Cognitive development in patients with tuberous sclerosis complex is highly variable. Predictors in the infant years would be valuable to counsel parents and to support development. The aim of this study was to confirm factors that have been reported to be independently correlated with cognitive development. 102 patients included in this study were treated at the ENCORE-TSC expertise center of the Erasmus Medical Center-Sophia Children’s Hospital. Data from the first 24 months of life were used, including details on epilepsy, motor development and mutation status. Outcome was defined as cognitive development (intellectual equivalent, IE) as measured using tests appropriate to the patients age and cognitive abilities (median age at testing 8.2 years, IQR 4.7–12.0). Univariable and multivariable regression analyses were used. In a univariable analysis, predictors of lower IE were: the presence of infantile spasms (β = −18.3, p = 0.000), a larger number of antiepileptic drugs used (β = −6.3, p = 0.000), vigabatrin not used as first drug (β = −14.6, p = 0.020), corticosteroid treatment (β = −33.2, p = 0.005), and a later age at which the child could walk independently (β = −2.1, p = 0.000). An older age at seizure onset predicted higher IE (β = 1.7, p = 0.000). In a multivariable analysis, only age at seizure onset was significantly correlated to IE (β = 1.2, p = 0.005), contributing to 28% of the variation in IE. In our cohort, age at seizure onset was the only variable that independently predicted IE. Factors predicting cognitive development could aid parents and physicians in finding the appropriate support and schooling for these patients.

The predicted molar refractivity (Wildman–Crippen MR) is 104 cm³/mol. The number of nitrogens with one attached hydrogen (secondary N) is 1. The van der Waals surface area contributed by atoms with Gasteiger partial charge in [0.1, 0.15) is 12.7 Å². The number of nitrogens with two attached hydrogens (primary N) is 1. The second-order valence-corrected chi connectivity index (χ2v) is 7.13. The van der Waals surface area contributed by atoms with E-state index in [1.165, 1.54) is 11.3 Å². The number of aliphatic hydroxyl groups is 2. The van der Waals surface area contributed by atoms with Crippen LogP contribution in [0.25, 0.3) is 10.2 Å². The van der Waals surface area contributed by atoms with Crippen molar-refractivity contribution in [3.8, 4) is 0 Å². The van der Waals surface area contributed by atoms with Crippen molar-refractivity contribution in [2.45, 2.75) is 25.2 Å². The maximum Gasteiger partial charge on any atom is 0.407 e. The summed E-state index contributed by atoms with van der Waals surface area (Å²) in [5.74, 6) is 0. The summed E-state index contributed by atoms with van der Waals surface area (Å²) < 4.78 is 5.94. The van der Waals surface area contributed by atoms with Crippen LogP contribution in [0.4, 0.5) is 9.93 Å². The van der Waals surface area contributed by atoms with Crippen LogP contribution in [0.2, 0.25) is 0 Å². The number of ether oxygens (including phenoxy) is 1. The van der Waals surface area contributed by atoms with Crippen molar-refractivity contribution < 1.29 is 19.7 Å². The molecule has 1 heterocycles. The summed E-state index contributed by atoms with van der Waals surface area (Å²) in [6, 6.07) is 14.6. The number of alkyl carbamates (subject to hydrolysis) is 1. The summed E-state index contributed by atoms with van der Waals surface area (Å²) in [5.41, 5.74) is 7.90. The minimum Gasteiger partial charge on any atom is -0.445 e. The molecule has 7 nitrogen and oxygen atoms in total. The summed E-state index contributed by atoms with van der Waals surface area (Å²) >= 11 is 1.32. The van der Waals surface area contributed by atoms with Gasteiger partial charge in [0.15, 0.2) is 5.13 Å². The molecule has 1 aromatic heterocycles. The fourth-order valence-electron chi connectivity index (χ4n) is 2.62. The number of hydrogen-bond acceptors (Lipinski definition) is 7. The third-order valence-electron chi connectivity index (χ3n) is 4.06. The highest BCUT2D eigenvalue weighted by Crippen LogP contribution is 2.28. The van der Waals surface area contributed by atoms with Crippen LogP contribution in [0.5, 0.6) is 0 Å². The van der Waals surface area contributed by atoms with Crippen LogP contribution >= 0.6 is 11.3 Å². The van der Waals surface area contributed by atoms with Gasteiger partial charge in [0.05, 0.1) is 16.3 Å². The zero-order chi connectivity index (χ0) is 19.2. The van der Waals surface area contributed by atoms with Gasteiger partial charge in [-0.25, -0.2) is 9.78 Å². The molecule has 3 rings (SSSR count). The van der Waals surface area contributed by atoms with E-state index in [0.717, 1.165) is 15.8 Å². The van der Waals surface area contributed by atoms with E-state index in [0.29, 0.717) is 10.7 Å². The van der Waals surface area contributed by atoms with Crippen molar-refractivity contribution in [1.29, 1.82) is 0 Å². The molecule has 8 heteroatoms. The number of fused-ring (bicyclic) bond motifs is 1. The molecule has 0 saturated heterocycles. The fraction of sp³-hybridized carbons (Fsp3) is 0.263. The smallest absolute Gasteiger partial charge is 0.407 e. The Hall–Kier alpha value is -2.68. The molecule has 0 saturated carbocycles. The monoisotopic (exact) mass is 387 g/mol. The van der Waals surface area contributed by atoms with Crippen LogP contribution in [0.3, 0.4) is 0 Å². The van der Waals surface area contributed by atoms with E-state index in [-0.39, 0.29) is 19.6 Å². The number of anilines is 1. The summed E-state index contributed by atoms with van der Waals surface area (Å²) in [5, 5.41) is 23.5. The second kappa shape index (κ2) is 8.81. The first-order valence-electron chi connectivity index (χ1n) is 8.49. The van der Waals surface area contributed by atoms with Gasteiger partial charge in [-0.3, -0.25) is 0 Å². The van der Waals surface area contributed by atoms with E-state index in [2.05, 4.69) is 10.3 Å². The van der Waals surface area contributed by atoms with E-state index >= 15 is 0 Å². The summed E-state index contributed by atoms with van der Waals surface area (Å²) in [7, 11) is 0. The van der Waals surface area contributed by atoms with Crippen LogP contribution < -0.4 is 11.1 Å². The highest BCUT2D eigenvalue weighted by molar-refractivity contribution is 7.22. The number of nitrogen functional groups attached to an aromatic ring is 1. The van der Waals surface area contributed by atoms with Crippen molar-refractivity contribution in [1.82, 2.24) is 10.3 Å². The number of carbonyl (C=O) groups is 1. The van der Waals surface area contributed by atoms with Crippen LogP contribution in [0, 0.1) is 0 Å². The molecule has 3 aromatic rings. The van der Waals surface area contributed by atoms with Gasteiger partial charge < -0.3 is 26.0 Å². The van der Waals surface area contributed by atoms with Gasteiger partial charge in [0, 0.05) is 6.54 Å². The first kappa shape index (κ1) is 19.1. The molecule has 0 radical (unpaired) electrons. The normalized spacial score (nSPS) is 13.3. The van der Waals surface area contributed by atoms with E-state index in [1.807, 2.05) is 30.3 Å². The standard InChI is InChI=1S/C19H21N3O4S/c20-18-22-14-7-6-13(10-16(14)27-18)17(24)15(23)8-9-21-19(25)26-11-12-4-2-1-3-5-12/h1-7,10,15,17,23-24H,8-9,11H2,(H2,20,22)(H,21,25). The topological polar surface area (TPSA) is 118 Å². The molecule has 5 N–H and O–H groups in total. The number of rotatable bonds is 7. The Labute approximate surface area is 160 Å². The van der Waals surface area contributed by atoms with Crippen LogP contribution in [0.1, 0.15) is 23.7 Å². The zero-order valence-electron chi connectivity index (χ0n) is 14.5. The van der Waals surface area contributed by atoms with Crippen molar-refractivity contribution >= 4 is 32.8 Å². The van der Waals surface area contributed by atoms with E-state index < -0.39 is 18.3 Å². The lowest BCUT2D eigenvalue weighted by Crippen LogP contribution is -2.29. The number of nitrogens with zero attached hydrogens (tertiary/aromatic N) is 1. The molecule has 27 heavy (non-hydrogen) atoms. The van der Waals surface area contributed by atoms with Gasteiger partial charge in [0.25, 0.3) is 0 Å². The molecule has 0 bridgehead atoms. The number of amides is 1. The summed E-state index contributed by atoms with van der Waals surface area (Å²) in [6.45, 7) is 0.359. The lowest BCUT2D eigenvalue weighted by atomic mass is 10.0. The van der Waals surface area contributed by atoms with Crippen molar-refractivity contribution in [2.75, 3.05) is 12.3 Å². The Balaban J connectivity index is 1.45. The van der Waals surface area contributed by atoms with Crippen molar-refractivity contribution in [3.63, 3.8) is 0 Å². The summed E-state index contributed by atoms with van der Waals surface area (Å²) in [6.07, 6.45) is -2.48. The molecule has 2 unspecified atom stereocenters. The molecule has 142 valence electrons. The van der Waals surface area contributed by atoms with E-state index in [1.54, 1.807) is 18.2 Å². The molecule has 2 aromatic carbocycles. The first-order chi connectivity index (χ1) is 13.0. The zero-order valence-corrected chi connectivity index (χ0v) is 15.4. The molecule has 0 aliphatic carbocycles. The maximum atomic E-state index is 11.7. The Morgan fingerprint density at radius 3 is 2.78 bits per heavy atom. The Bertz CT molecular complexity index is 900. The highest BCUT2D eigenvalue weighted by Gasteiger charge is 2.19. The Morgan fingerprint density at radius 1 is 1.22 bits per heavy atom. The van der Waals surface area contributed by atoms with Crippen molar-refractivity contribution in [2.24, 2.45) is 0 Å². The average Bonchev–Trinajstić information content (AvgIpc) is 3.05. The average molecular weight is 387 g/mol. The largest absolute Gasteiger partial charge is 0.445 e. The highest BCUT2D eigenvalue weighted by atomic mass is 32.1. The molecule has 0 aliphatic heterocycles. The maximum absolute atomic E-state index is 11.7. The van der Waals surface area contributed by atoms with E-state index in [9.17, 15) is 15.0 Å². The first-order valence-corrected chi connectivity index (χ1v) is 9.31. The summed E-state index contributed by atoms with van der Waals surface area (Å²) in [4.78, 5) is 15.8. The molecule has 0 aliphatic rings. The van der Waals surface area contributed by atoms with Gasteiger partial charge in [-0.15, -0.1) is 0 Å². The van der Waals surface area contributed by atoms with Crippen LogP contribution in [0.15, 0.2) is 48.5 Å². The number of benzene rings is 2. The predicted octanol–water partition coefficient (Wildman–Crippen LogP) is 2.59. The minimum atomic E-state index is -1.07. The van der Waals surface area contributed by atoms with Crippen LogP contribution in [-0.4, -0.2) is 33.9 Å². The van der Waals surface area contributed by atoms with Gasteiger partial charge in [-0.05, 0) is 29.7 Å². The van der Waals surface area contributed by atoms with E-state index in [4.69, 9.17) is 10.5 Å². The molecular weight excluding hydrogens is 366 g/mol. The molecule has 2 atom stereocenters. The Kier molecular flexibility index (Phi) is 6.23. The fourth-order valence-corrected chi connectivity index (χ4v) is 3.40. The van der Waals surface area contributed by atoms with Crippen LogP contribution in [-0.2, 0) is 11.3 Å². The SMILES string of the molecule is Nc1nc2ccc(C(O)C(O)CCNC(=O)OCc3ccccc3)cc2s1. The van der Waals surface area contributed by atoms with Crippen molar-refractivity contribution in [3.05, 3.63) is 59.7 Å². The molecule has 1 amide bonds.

, , ,,
Journal of Neurology: official journal of the European Neurological Society
Department of Neurology

Overwater, I., Verhaar, B.J.H., Lingsma, H., Bindels-de Heus, K., van den Ouweland, A., Nellist, M., … de Wit, M. C. (2017). Interdependence of clinical factors predicting cognition in children with tuberous sclerosis complex. Journal of Neurology: official journal of the European Neurological Society, 264(1), 161–167. doi:10.1007/s00415-016-8335-5